Cinco de Mayo is almost upon us, the day that commemorates the victory of the Mexican army over the French near the city of Puebla on 5 May 1862. In the U.S., Cinco de Mayo is a day to celebrate Mexican culture. If you know me, you gotta know that I’m down with that & I hardly need any excuse to whip up some Mexican food. I thought I’d celebrate the day with Rick Bayless Brick Red Mole napped over Shredded Barbacoa Beef Enchiladas & see what I thought of his recipe.
Mole is like the king of enchilada sauces. While some Enchilada sauces are super easy (hello Enchilada Sauce from Pantry Ingredients) others, like Mole, can be incredibly complicated with dozens of ingredients and take hours to make. Rick Bayless Brick Red Mole (Mole Coloradito) is kind of in the middle. A bit of a production but no more difficult and probably less time consuming than a home-made spaghetti sauce.
About Rick Bayless Brick Red Mole & Beef Enchiladas:
All the ingredients for Rick Bayless Brick Red Mole are available at my regular grocery in Minnesota, so I’m assuming they’re available just about anywhere, If you can’t find the dried chiles, use a pure (one ingredient) chili powder. I think that’s available at Target or gosh, I have to say it, Walmart. If there’s no Mexican chocolate, don’t sweat it, just use semi or bittersweet.
I’m using this mole over Shredded Beef Enchiladas, but it’s just as good over any Enchilada you can think of. Chicken (rotisserie makes a quick filling but any long-simmered chicken, like one of my Chicken Tinga recipes, are great) or Turkey (enchiladas are a great way to use up Leftover Holiday Turkey, just sayin’) and you can’t go wrong with a shredded Pork, either a Mexican Shredded Pork or leftover Pulled Pork.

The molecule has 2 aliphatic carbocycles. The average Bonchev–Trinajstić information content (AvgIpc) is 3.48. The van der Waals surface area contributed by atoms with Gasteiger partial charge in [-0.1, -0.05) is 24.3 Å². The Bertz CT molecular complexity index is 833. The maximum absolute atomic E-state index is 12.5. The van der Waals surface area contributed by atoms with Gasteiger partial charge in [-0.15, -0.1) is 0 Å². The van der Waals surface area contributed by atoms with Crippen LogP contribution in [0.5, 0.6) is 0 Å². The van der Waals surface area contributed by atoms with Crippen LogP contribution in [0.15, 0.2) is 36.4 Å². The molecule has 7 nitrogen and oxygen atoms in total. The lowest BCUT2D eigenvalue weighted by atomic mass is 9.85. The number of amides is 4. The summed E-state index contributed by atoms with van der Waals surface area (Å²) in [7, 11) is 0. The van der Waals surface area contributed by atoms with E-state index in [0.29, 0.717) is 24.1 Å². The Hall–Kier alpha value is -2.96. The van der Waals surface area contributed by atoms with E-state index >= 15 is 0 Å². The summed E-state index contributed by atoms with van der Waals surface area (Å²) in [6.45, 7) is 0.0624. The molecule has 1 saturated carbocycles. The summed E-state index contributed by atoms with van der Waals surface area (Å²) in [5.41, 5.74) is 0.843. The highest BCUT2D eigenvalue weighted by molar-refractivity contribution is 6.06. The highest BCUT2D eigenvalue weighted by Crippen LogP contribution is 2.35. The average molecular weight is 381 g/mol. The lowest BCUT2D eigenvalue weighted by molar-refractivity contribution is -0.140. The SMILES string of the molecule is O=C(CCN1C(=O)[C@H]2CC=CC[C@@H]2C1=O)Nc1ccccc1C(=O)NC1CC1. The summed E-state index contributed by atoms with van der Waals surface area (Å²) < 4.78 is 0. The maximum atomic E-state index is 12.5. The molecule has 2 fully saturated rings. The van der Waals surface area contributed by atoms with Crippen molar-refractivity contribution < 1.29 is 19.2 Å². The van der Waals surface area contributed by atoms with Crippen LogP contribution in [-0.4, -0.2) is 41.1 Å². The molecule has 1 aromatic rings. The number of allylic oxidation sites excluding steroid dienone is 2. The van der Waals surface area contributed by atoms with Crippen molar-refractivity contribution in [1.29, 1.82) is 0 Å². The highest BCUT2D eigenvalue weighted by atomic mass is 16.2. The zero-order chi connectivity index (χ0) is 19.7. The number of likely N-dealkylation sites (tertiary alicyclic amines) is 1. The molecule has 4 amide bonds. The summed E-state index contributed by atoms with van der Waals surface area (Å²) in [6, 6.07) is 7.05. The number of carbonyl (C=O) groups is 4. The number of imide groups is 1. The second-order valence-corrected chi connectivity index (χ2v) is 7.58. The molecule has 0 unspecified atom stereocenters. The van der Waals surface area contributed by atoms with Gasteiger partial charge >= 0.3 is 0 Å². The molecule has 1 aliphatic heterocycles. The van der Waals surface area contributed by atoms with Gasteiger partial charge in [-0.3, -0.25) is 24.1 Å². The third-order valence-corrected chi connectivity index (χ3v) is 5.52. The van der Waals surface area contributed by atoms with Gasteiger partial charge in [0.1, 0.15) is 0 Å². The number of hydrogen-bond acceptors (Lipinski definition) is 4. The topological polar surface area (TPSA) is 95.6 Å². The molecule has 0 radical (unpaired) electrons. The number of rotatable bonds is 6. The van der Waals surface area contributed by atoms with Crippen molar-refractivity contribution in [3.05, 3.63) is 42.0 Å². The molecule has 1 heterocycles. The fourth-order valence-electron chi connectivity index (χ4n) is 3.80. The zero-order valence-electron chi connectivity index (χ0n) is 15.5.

Cheese fillings are wonderful, too, like the filling in my Three Cheese Enchiladas in Ranchero Sauce. For this Mole, think of cheese fillings with a white rather than the yellow cheese so often found in our Tex Mex type of Enchilada. Links are at the bottom of the page.
About the Beef for Rick Bayless Brick Red Mole & Beef Enchiladas:
Any way you look at it, if you want to make enchiladas from shredded beef, you need shredded beef. That takes time. I try to think about Enchiladas whenever I make any long-simmered Mexican dish, whether it’s beef, pork or chicken. I just make a bit more and set aside about 2 3/4 cups to roll inside the enchiladas. That gives me a leg up on the Enchiladas and a way to stretch that first meal into a completely different one.
My favorite beef to use in the Brick Red Mole & Beef Enchiladas is my Instant Pot Chipotle Barbacoa Beef. The flavors in the Barbacoa, simple as they are, let the Mole shine. The Instant Pot Chipotle Barbacoa Beef is just as good simmered in a crock pot or slowly braised if you don’t have an IP. I also have a Slow Cooker Barbacoa on my site and a recipe for Mexican Shredded Beef or Pork that can be braised in the oven or made in the Slow Cooker.
Any of those recipes will make a great filling for Enchiladas, but if you have another favorite shredded beef recipe of your own, feel free to use that. Again, links are at the bottom of the page.
Saving Time & Money on Rick Bayless Brick Red Mole & Beef Enchiladas:
Depending on where you live, around Cinco de Mayo is a great time to pick up bargains on Mexican Food. Here in Minnesota, we often have sales in our store (sometimes unadvertised) on tortillas, taco ingredients and so on. Pick up things that last for a long time in the pantry if you see them on sale. Dried or canned beans, refried beans, canned green chiles, taco & hot sauces, etc.
Cinco de Mayo is a great time to think about upgrading your standard grocery store Mexican ingredients and using Queso Fresca and Crema for a more authentic feel. They’re probably on sale, too.
The real cost of course, for enchiladas, is usually the filling. I shop carefully and buy on sale proteins for my freezer so I’m always cooking with sales priced ingredients. I am just as careful with my time. When I make recipes that take longer, like just about any type of shredded chicken, beef or pork, I make extra and stash away in my freezer just to use in recipes like this.